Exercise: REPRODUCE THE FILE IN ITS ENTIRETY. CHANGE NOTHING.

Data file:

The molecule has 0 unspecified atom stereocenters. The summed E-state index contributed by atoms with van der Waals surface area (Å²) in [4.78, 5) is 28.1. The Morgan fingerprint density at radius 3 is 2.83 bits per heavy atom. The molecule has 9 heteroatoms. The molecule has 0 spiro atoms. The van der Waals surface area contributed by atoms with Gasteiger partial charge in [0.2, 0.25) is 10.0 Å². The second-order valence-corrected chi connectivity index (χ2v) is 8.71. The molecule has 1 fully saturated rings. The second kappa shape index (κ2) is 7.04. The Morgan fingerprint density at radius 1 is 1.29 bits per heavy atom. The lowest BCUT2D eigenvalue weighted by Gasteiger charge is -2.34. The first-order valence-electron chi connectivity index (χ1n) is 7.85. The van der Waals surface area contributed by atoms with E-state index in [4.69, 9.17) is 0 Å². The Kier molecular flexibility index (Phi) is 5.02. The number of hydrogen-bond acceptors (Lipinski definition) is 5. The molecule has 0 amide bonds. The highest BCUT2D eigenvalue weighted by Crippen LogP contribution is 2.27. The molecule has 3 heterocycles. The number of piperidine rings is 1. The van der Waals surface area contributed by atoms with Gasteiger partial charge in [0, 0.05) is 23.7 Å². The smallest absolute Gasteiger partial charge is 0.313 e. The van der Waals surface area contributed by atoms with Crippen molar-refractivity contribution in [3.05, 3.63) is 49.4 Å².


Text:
The molecule has 0 unspecified atom stereocenters. The summed E-state index contributed by atoms with van der Waals surface area (Å²) in [4.78, 5) is 28.1. The Morgan fingerprint density at radius 3 is 2.83 bits per heavy atom. The molecule has 9 heteroatoms. The molecule has 0 spiro atoms. The van der Waals surface area contributed by atoms with Gasteiger partial charge in [0.2, 0.25) is 10.0 Å². The second-order valence-corrected chi connectivity index (χ2v) is 8.71. The molecule has 1 fully saturated rings. The second kappa shape index (κ2) is 7.04. The Morgan fingerprint density at radius 1 is 1.29 bits per heavy atom. The lowest BCUT2D eigenvalue weighted by Gasteiger charge is -2.34. The first-order valence-electron chi connectivity index (χ1n) is 7.85. The van der Waals surface area contributed by atoms with E-state index in [4.69, 9.17) is 0 Å². The Kier molecular flexibility index (Phi) is 5.02. The number of hydrogen-bond acceptors (Lipinski definition) is 5. The molecule has 0 amide bonds. The highest BCUT2D eigenvalue weighted by Crippen LogP contribution is 2.27. The molecule has 3 heterocycles. The number of piperidine rings is 1. The van der Waals surface area contributed by atoms with Gasteiger partial charge in [0, 0.05) is 23.7 Å². The smallest absolute Gasteiger partial charge is 0.313 e. The van der Waals surface area contributed by atoms with Crippen molar-refractivity contribution in [3.05, 3.63) is 49.4 Å².